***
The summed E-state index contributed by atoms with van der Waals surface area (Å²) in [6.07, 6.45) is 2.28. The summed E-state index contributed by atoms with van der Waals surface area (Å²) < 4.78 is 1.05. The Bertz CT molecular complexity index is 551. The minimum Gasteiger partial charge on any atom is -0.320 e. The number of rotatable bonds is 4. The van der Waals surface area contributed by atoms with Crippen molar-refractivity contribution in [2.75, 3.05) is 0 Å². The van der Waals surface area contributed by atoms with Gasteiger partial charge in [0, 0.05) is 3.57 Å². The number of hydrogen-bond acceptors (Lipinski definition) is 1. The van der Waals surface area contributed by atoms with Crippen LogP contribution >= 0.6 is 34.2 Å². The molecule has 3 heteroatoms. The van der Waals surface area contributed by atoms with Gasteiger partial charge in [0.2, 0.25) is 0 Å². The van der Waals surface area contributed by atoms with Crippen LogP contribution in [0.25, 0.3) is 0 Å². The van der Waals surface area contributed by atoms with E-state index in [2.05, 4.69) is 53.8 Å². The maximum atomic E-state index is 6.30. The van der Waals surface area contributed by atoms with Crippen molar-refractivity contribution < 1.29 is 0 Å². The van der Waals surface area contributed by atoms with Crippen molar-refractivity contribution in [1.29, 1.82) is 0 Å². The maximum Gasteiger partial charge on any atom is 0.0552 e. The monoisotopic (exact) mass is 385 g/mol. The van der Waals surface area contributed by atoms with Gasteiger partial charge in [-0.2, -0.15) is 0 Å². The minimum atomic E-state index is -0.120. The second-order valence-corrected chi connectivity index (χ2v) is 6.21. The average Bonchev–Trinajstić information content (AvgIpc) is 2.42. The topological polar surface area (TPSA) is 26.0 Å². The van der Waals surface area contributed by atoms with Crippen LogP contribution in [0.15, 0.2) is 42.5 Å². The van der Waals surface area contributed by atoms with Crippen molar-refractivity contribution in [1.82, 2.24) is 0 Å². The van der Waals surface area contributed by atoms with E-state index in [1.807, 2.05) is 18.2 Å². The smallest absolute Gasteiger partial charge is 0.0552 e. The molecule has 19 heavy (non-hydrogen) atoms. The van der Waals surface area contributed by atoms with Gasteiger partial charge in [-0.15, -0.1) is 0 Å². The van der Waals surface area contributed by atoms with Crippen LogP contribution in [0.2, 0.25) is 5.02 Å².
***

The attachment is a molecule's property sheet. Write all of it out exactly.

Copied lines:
The summed E-state index contributed by atoms with van der Waals surface area (Å²) in [6.07, 6.45) is 2.28. The summed E-state index contributed by atoms with van der Waals surface area (Å²) < 4.78 is 1.05. The Bertz CT molecular complexity index is 551. The minimum Gasteiger partial charge on any atom is -0.320 e. The number of rotatable bonds is 4. The van der Waals surface area contributed by atoms with Crippen molar-refractivity contribution in [2.75, 3.05) is 0 Å². The van der Waals surface area contributed by atoms with Gasteiger partial charge in [0, 0.05) is 3.57 Å². The number of hydrogen-bond acceptors (Lipinski definition) is 1. The van der Waals surface area contributed by atoms with Crippen LogP contribution >= 0.6 is 34.2 Å². The molecule has 3 heteroatoms. The van der Waals surface area contributed by atoms with Gasteiger partial charge in [0.2, 0.25) is 0 Å². The van der Waals surface area contributed by atoms with Crippen LogP contribution in [0.25, 0.3) is 0 Å². The van der Waals surface area contributed by atoms with E-state index in [2.05, 4.69) is 53.8 Å². The maximum atomic E-state index is 6.30. The van der Waals surface area contributed by atoms with Crippen molar-refractivity contribution < 1.29 is 0 Å². The van der Waals surface area contributed by atoms with Crippen molar-refractivity contribution in [1.29, 1.82) is 0 Å². The maximum Gasteiger partial charge on any atom is 0.0552 e. The monoisotopic (exact) mass is 385 g/mol. The van der Waals surface area contributed by atoms with Gasteiger partial charge in [-0.2, -0.15) is 0 Å². The minimum atomic E-state index is -0.120. The second-order valence-corrected chi connectivity index (χ2v) is 6.21. The average Bonchev–Trinajstić information content (AvgIpc) is 2.42. The topological polar surface area (TPSA) is 26.0 Å². The van der Waals surface area contributed by atoms with Crippen LogP contribution in [0.15, 0.2) is 42.5 Å². The van der Waals surface area contributed by atoms with Crippen molar-refractivity contribution in [1.82, 2.24) is 0 Å². The van der Waals surface area contributed by atoms with E-state index in [1.807, 2.05) is 18.2 Å². The smallest absolute Gasteiger partial charge is 0.0552 e. The molecule has 19 heavy (non-hydrogen) atoms. The van der Waals surface area contributed by atoms with Gasteiger partial charge in [-0.15, -0.1) is 0 Å². The van der Waals surface area contributed by atoms with Crippen LogP contribution in [0.2, 0.25) is 5.02 Å².